eldavojohn writes "Dust off your fundamental physics books, an aspiring astrophysicist by the name of Alex Ignatiev has published a paper that proposes testing special cases of Newton's Second Law on earth's surface. His goal is sort of ambitious. The time he has to test his theory is only 1/1000th of a second, twice each year, in either Greenland or Antarctica. What would he look for? Spontaneous motion. From his interview with PhysOrg: 'If these experiments were to take place, Ignatiev says that scientists would look for what he calls the SHLEM effect. This acronym stands for static high latitude equinox modified inertia and would be noticed in a condition where the forces of the earth's rotation on its axis, and of the orbital force of the earth as it moves around the sun, would be canceled out ... In the end, if Newton's Second Law could be violated, he would be forcing physicists to reevaluate much of what we understand derived from that law — which is quite a bit.'"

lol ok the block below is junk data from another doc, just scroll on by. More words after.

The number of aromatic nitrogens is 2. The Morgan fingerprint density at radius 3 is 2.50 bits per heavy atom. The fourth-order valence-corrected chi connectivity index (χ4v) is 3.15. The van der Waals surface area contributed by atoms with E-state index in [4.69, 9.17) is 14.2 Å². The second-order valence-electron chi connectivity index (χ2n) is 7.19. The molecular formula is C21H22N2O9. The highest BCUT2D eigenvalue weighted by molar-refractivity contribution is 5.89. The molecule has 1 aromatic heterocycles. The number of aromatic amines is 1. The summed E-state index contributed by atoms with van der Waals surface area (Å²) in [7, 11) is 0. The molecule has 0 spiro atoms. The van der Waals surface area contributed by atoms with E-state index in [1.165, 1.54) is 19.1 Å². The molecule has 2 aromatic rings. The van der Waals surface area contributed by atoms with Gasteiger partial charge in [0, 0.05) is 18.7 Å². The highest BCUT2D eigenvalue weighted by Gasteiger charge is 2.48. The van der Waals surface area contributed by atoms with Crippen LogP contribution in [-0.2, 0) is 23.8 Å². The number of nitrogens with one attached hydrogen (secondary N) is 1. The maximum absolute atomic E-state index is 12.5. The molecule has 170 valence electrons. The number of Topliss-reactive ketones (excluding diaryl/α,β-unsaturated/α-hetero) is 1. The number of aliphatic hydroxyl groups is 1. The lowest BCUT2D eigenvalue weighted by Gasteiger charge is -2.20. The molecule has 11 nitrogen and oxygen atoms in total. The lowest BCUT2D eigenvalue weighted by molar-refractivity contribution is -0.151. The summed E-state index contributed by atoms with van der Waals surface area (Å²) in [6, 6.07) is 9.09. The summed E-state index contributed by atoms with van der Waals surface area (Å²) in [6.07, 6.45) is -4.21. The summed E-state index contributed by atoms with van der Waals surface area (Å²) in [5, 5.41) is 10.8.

Top Ten Things Overheard At The ANSI C Draft Committee Meetings:
(7) Well, it's an excellent idea, but it would make the compilers too
hard to write.